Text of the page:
Not often do I see anything from the Securities and Exchange Commission that commands my attention. But just now, on Twitter, I picked up this terrific release from the SEC, headed by a solid intro from Gary Gensler, the SEC Commissioner.
It’s a clear, well-written advisory about fraudulent schemes which use social media as their vehicle into our pocketbooks.
Lately I’ve been considering how fear — rather, the use of fear — has become the primary instigator for getting us to do things. Buy things, actually. From those devices which say they guard your home and report to you whenever someone is approaching your front door, to Prevagen, which warns you what will happen to your mind if you don’t use it.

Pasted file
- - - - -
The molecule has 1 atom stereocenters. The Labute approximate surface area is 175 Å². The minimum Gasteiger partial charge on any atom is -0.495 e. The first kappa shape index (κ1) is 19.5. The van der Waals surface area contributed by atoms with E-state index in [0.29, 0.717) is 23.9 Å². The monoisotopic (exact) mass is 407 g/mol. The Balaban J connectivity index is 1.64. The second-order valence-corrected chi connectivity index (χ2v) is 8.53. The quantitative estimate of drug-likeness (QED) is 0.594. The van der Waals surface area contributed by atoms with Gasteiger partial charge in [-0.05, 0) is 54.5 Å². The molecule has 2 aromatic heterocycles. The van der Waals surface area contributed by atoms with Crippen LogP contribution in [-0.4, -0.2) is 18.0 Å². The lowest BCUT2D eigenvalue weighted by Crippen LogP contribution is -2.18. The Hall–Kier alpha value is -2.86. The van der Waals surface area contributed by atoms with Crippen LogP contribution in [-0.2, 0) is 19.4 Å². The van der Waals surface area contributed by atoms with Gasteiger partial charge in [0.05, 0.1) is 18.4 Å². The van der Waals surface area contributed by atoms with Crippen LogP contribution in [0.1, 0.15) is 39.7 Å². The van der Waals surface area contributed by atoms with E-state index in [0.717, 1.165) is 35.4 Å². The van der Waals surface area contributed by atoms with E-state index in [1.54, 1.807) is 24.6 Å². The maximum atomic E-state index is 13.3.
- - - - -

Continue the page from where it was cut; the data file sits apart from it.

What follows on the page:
Thing is, what the SEC release makes clear, if tacit, is that the choice to avoid being conned by defrauders, or commercial salespeople, is entirely up to us.
We have agency, i.e., the power to say no. Our government, no matter how excellent, can warn us but it can’t stop us from being schmucks. We have so many choices in life; let’s choose not to be schmucks in the first place.
And it’s so easy! Just. Do. Nothing.